- I arrived in Singapore on January 8 and spent 14 days quarantined alone in a hotel room.
- The key to maintaining my sanity was a mindset I referred to as “low power mode.”
- My daily steps topped out at 150, and the meals got repetitive, but you can order food (and wine).
- Visit Insider’s homepage for more stories.
On January 6, nearly a year into the COVID-19 pandemic, I boarded the longest flight in the world.
It was the dead of winter when I left New York City’s JFK airport. For ten months, as borders opened and closed and COVID cases around the world surged, two coworkers and I had been delaying a move overseas to launch a new bureau for Insider. Now, a mere 19 hours on the world’s longest flight stood between me and my destination: Singapore.
I booked a seat in premium economy on a Singapore Airlines flight and got a complimentary upgrade to the first row of the section, which meant I could stretch my feet out completely straight in front of me. After a meal and drink, the lights were dimmed and I fell asleep. When I woke up, I found that I’d slept for 10 hours straight.
It was January 8 when we touched down in Singapore’s Changi airport, early morning and pouring rain.
What it’s like to arrive in Singapore during COVID
Singapore’s airport is world famous for, among other things, its enormous waterfall and movie theatre. My fellow passengers and I, however, saw very little of it. From the minute we got off the plane, we were ushered through its (very empty) halls in an efficient and highly directed manner â€” no chance for straggling or exploring.
That’s because Singapore has strict COVID-related restrictions in place for anyone entering the country. I had to get a PCR test 72 hours before departure, the (negative) results of which had to be presented at check-in at JFK and again upon arrival at Singapore customs.
Pre-departure logistics aside, though, the daunting part is what comes after arrival: Anyone entering the country has to self-isolate in a hotel room for 14 days. This period of time is called Stay-Home Notice (SHN), and it’s strictly monitored by the government.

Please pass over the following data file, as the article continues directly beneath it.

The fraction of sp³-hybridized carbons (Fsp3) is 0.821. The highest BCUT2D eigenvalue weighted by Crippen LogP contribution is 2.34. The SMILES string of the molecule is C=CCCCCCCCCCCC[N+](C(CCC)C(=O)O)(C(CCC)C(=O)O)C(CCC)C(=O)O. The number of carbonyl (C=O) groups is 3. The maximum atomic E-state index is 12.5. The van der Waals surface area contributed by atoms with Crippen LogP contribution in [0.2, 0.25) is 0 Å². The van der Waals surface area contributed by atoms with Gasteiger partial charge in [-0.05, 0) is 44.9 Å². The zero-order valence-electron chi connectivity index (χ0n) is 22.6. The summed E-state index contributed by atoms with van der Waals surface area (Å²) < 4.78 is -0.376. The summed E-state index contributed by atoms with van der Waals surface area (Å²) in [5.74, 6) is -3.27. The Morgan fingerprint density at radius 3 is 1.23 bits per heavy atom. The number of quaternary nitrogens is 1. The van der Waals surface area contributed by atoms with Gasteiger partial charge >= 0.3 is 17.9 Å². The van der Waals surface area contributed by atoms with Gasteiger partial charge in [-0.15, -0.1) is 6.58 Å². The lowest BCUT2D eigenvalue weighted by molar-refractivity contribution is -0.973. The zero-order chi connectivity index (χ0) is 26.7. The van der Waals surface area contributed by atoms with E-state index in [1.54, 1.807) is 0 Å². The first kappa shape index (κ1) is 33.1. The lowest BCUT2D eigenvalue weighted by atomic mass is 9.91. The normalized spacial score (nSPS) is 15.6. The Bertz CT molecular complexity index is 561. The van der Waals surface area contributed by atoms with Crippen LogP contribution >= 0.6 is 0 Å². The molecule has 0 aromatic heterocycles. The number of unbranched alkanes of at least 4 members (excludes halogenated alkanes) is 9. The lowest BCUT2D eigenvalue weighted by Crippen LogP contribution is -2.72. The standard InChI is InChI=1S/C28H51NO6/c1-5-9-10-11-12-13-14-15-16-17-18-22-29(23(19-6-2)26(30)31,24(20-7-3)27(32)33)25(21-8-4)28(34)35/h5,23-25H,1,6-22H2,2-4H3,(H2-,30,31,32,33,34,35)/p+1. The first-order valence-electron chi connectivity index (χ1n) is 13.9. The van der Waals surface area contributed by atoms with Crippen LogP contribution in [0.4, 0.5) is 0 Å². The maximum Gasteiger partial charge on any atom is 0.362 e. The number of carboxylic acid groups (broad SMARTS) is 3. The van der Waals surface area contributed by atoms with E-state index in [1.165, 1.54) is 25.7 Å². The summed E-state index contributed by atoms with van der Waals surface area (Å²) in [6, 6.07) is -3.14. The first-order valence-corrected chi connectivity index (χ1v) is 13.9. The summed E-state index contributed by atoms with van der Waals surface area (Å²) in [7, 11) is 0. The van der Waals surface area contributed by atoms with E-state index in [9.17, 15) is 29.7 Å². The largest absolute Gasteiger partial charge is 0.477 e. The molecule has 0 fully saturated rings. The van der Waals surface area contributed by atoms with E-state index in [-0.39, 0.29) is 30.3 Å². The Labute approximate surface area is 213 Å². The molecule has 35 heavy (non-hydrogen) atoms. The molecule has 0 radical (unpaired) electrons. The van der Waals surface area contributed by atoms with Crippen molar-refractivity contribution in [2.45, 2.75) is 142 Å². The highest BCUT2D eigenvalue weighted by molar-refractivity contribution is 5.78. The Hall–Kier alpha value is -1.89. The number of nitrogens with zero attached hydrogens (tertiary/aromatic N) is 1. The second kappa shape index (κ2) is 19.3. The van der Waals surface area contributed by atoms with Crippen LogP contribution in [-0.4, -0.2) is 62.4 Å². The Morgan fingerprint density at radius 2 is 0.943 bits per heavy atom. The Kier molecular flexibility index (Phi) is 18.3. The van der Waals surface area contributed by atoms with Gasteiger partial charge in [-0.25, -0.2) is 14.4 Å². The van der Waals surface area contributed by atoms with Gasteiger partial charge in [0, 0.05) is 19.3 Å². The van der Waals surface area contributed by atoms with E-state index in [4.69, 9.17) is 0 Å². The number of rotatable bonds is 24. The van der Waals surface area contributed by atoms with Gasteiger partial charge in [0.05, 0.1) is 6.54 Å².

Once I cleared customs, I hauled my two oversized suitcases to a set of sliding doors where I was told to board a bus that would take me to my SHN hotel. I was one of maybe 20 people on the bus; most of them appeared to â€” like me â€” be travelling alone.
The thing about SHN is that no one knows which hotel the bus is bound for, and it’s completely luck of the draw. There’s an entire 17,000-member Facebook group dedicated to sharing SHN experiences; one woman filmed her entire quarantine in the 5-star Shangri-La and posted it on YouTube, but others complained of hotel rooms filled with cockroaches and without windows.
As the bus pulled out of the airport, I stared out the window and felt like I had somehow reverted back to my childhood: I neither knew where I was going nor could exert any kind of control over my surroundings. The American couple behind me kept drawing their breaths in when we drove past fancy hotels and then letting them out with increasing despondency as the bus wove on through the city streets.
Some 40 minutes later, we pulled up in front of a hotel in the upscale neighbourhood of Newton. Couples were escorted off the bus first, then women, and men last. At the front desk, the terms of my SHN were reiterated to me: I’d get a hotel room and would not be allowed to leave it for 14 days. The only exception would be on the 10th day, on which I’d get another PCR test either in the lobby or at a designated testing centre. If and when that test came back negative, I would be allowed to leave the hotel on and start my life in Singapore.